As I bring out in this post, Jehovah’s Witnesses believe that if a woman doesn’t literally, physically scream when faced with a sexual assault, then she has “consented” to the violation. When a woman has been raped, she meets with elders in her congregation who are told to use their own “discernment” about the incident, taking into account her “mental disposition,” the circumstances leading up to the incident, and if she delayed reporting it. (See this post.) If elders don’t believe she was really raped, based on the above vague and obviously man-made standards, she may be disfellowshipped (excommunicated) and then shunned by her whole family and friends.
While this may seem obscene enough under any circumstances, consider what might be the legal ramifications of such a procedure. If elders in a woman’s religion have decided, based on a religious system that she is part of, that she has “consented” to the violation, is she even allowed to press charges or file a police report? Would her assailant have a legal defense in this case, saying that, according to her own beliefs, she consented to the assault if she didn’t scream, if she delayed reporting it, or if for any reason the elders in her congregation decided that she wasn’t really raped?
Yes, it is ridiculous to think that, because elders in a woman’s religion have decided among themselves that she “consented” to a violation, that she wasn’t truly raped. It’s ridiculous to think that not screaming is the only or best indication of her resistance to this assault, that she should for any reason be obligated to resist or fight at all when faced with such a horrific event, and that her “mental disposition” after the incident or if she delayed filing a report is any indication of what really happened during the attack.
It’s ridiculous, but as you can see from the posts linked above, this is what Jehovah’s Witnesses believe; you can read more about how they have equated rape with fornication in the Rape category of this site.
It may also be ridiculous to think that anyone would use this type of misogynistic, woman-hating, victim-blaming, “let’s rape her all over again by making her explain herself to the elders of her religion” type of thinking for their own defense in a court of law. However, how many other ridiculous, outlandish types of defenses have been used in court, especially for sexual assaults, for the benefit of the defense? How many have been endorsed by judges and juries? Consider:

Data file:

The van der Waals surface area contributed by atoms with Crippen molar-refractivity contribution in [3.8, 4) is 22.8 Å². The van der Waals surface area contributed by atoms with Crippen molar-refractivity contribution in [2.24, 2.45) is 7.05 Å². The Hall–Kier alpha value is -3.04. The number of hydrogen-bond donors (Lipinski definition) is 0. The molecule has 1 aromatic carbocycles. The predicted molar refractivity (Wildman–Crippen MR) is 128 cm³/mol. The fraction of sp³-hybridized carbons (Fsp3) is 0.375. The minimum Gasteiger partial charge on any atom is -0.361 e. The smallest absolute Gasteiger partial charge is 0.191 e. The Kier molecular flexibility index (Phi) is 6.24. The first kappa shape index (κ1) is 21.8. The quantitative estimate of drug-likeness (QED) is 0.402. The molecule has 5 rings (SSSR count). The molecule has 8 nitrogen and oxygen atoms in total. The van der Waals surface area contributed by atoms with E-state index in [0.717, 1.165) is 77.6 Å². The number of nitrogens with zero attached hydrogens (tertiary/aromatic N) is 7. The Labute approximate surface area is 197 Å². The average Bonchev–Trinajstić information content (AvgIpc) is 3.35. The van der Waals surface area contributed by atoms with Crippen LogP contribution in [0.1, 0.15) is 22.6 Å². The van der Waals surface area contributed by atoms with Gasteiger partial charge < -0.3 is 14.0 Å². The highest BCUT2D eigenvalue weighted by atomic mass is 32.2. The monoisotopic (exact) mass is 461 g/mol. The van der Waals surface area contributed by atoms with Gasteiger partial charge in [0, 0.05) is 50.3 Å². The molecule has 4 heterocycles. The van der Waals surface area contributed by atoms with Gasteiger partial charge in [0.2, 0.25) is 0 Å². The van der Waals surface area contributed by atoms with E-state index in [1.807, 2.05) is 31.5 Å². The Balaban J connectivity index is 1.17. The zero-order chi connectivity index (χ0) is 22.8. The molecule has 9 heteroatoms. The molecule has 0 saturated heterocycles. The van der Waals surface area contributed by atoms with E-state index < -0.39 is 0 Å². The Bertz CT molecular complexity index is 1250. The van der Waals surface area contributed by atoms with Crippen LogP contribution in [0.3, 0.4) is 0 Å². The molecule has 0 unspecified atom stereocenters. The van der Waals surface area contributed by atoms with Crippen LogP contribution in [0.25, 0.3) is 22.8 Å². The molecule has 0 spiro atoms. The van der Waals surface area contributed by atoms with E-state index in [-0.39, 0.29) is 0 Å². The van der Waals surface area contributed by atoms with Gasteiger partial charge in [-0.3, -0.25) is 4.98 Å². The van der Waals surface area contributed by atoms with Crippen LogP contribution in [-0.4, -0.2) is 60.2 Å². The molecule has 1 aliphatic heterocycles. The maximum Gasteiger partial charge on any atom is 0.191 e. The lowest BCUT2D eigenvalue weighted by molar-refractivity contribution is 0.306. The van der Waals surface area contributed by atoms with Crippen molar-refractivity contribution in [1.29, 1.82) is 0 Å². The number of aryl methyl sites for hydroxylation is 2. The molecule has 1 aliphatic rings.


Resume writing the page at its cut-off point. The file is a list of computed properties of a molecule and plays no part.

- In Argentina, two judges slashed the sentence of a child molester because the 6-year-old boy he molested had been previously abused by his father, and they “argued that it was unlikely a child could be equally damaged twice by the same type of abuse. The judges also seemed to indicate that the crime was less deleterious because the child was gay…” See this news story.
- A judge in Orange County, California, said during the sentence of a rapist, “I’m not a gynecologist, but I can tell you something—if someone doesn’t want to have sexual intercourse, the body shuts down. The body will not permit that to happen unless a lot of damage is inflicted, and we heard nothing about that in this case. That tells me that the victim in this case, although she wasn’t necessarily willing, she didn’t put up a fight. And to treat this case like the rape cases that we all hear about is an insult to victims of rape. I think it’s an insult. I think it trivializes a rape.” See this news story.
- In New South Wales, “Judge [Garry] Nielson told a court that just as gay sex was socially unacceptable in the 1950s and 1960s but was now widely accepted, ‘a jury might find nothing untoward in the advance of a brother towards his sister once she had sexually matured, had sexual relationships with other men and was now ‘available’, not having a [sexual] partner.'” See this news story.